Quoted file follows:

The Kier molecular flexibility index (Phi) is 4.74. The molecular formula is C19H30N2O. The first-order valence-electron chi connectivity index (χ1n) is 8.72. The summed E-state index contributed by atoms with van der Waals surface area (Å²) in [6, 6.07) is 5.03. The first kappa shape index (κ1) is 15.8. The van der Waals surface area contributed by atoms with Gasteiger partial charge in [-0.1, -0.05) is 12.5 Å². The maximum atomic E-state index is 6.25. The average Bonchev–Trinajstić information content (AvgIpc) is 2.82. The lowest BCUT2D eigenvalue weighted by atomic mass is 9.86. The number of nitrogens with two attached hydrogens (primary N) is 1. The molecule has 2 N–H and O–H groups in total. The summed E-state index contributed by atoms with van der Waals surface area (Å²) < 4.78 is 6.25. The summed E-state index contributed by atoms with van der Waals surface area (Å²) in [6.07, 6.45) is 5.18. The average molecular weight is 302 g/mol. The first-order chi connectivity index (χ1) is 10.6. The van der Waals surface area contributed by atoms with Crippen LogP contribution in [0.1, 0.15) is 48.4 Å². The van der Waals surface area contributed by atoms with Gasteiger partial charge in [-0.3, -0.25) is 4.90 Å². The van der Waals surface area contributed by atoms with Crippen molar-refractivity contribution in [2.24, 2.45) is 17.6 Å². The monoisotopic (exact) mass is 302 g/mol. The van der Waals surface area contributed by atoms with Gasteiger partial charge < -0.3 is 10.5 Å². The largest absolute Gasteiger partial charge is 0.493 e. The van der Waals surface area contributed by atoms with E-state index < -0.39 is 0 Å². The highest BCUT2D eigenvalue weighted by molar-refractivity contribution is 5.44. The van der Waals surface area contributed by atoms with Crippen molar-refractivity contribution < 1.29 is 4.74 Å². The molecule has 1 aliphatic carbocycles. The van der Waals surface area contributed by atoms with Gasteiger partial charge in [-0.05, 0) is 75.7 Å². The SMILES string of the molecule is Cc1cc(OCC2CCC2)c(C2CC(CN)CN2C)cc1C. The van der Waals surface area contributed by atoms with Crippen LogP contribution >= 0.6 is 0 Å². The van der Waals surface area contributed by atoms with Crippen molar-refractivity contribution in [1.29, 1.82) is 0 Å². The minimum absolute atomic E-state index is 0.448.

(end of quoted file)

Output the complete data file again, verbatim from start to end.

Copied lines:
The Kier molecular flexibility index (Phi) is 4.74. The molecular formula is C19H30N2O. The first-order valence-electron chi connectivity index (χ1n) is 8.72. The summed E-state index contributed by atoms with van der Waals surface area (Å²) in [6, 6.07) is 5.03. The first kappa shape index (κ1) is 15.8. The van der Waals surface area contributed by atoms with Gasteiger partial charge in [-0.1, -0.05) is 12.5 Å². The maximum atomic E-state index is 6.25. The average Bonchev–Trinajstić information content (AvgIpc) is 2.82. The lowest BCUT2D eigenvalue weighted by atomic mass is 9.86. The number of nitrogens with two attached hydrogens (primary N) is 1. The molecule has 2 N–H and O–H groups in total. The summed E-state index contributed by atoms with van der Waals surface area (Å²) < 4.78 is 6.25. The summed E-state index contributed by atoms with van der Waals surface area (Å²) in [6.07, 6.45) is 5.18. The average molecular weight is 302 g/mol. The first-order chi connectivity index (χ1) is 10.6. The van der Waals surface area contributed by atoms with Crippen LogP contribution in [0.1, 0.15) is 48.4 Å². The van der Waals surface area contributed by atoms with Gasteiger partial charge in [-0.3, -0.25) is 4.90 Å². The van der Waals surface area contributed by atoms with Crippen molar-refractivity contribution in [2.24, 2.45) is 17.6 Å². The monoisotopic (exact) mass is 302 g/mol. The van der Waals surface area contributed by atoms with Gasteiger partial charge < -0.3 is 10.5 Å². The largest absolute Gasteiger partial charge is 0.493 e. The van der Waals surface area contributed by atoms with E-state index < -0.39 is 0 Å². The highest BCUT2D eigenvalue weighted by molar-refractivity contribution is 5.44. The van der Waals surface area contributed by atoms with Crippen molar-refractivity contribution < 1.29 is 4.74 Å². The molecule has 1 aliphatic carbocycles. The van der Waals surface area contributed by atoms with Gasteiger partial charge in [-0.05, 0) is 75.7 Å². The SMILES string of the molecule is Cc1cc(OCC2CCC2)c(C2CC(CN)CN2C)cc1C. The van der Waals surface area contributed by atoms with Crippen LogP contribution >= 0.6 is 0 Å². The van der Waals surface area contributed by atoms with Crippen molar-refractivity contribution in [1.29, 1.82) is 0 Å². The minimum absolute atomic E-state index is 0.448.